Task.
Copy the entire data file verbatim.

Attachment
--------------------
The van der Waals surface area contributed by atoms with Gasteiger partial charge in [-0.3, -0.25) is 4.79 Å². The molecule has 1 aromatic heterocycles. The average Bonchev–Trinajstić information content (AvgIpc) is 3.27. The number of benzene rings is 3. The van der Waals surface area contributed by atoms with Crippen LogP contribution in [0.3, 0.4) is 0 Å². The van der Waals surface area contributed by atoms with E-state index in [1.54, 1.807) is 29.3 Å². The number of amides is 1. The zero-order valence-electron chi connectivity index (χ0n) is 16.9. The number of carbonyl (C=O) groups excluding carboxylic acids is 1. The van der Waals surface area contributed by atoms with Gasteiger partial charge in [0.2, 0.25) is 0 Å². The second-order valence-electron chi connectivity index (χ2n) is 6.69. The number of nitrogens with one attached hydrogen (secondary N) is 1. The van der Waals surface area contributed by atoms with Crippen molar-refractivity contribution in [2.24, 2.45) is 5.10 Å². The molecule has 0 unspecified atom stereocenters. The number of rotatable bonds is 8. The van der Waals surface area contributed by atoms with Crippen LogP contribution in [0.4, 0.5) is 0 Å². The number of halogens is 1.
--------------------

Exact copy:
The van der Waals surface area contributed by atoms with Gasteiger partial charge in [-0.3, -0.25) is 4.79 Å². The molecule has 1 aromatic heterocycles. The average Bonchev–Trinajstić information content (AvgIpc) is 3.27. The number of benzene rings is 3. The van der Waals surface area contributed by atoms with Crippen LogP contribution in [0.3, 0.4) is 0 Å². The van der Waals surface area contributed by atoms with E-state index in [1.54, 1.807) is 29.3 Å². The number of amides is 1. The zero-order valence-electron chi connectivity index (χ0n) is 16.9. The number of carbonyl (C=O) groups excluding carboxylic acids is 1. The van der Waals surface area contributed by atoms with Gasteiger partial charge in [0.2, 0.25) is 0 Å². The second-order valence-electron chi connectivity index (χ2n) is 6.69. The number of nitrogens with one attached hydrogen (secondary N) is 1. The van der Waals surface area contributed by atoms with Crippen molar-refractivity contribution in [2.24, 2.45) is 5.10 Å². The molecule has 0 unspecified atom stereocenters. The number of rotatable bonds is 8. The van der Waals surface area contributed by atoms with Crippen LogP contribution in [0.4, 0.5) is 0 Å². The number of halogens is 1.